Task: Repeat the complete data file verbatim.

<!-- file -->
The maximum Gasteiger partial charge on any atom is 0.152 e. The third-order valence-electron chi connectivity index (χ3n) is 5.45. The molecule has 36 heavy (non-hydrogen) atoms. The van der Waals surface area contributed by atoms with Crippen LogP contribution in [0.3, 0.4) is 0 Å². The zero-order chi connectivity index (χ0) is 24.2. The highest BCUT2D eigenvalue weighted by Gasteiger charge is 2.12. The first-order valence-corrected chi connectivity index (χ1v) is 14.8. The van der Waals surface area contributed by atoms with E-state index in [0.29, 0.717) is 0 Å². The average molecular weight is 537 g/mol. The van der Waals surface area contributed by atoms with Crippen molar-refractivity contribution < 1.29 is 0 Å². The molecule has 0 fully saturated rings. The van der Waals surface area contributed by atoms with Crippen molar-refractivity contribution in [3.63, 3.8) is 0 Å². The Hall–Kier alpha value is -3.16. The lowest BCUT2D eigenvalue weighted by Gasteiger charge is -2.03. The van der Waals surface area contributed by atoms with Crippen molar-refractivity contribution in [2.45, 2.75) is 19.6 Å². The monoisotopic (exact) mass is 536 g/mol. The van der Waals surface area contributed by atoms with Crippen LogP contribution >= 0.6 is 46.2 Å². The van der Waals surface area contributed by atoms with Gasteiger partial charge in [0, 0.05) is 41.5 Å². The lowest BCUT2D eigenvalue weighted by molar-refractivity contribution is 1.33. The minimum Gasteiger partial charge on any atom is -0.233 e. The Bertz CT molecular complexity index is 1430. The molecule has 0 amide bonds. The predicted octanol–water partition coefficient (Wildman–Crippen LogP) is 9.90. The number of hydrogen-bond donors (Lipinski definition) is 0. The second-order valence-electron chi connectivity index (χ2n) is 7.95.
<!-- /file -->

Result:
The maximum Gasteiger partial charge on any atom is 0.152 e. The third-order valence-electron chi connectivity index (χ3n) is 5.45. The molecule has 36 heavy (non-hydrogen) atoms. The van der Waals surface area contributed by atoms with Crippen LogP contribution in [0.3, 0.4) is 0 Å². The zero-order chi connectivity index (χ0) is 24.2. The highest BCUT2D eigenvalue weighted by Gasteiger charge is 2.12. The first-order valence-corrected chi connectivity index (χ1v) is 14.8. The van der Waals surface area contributed by atoms with E-state index in [0.29, 0.717) is 0 Å². The average molecular weight is 537 g/mol. The van der Waals surface area contributed by atoms with Crippen molar-refractivity contribution < 1.29 is 0 Å². The molecule has 0 fully saturated rings. The van der Waals surface area contributed by atoms with Crippen molar-refractivity contribution in [3.63, 3.8) is 0 Å². The Hall–Kier alpha value is -3.16. The lowest BCUT2D eigenvalue weighted by Gasteiger charge is -2.03. The van der Waals surface area contributed by atoms with Crippen molar-refractivity contribution in [2.45, 2.75) is 19.6 Å². The monoisotopic (exact) mass is 536 g/mol. The van der Waals surface area contributed by atoms with Crippen LogP contribution >= 0.6 is 46.2 Å². The van der Waals surface area contributed by atoms with Gasteiger partial charge in [0, 0.05) is 41.5 Å². The lowest BCUT2D eigenvalue weighted by molar-refractivity contribution is 1.33. The minimum Gasteiger partial charge on any atom is -0.233 e. The Bertz CT molecular complexity index is 1430. The molecule has 0 amide bonds. The predicted octanol–water partition coefficient (Wildman–Crippen LogP) is 9.90. The number of hydrogen-bond donors (Lipinski definition) is 0. The second-order valence-electron chi connectivity index (χ2n) is 7.95.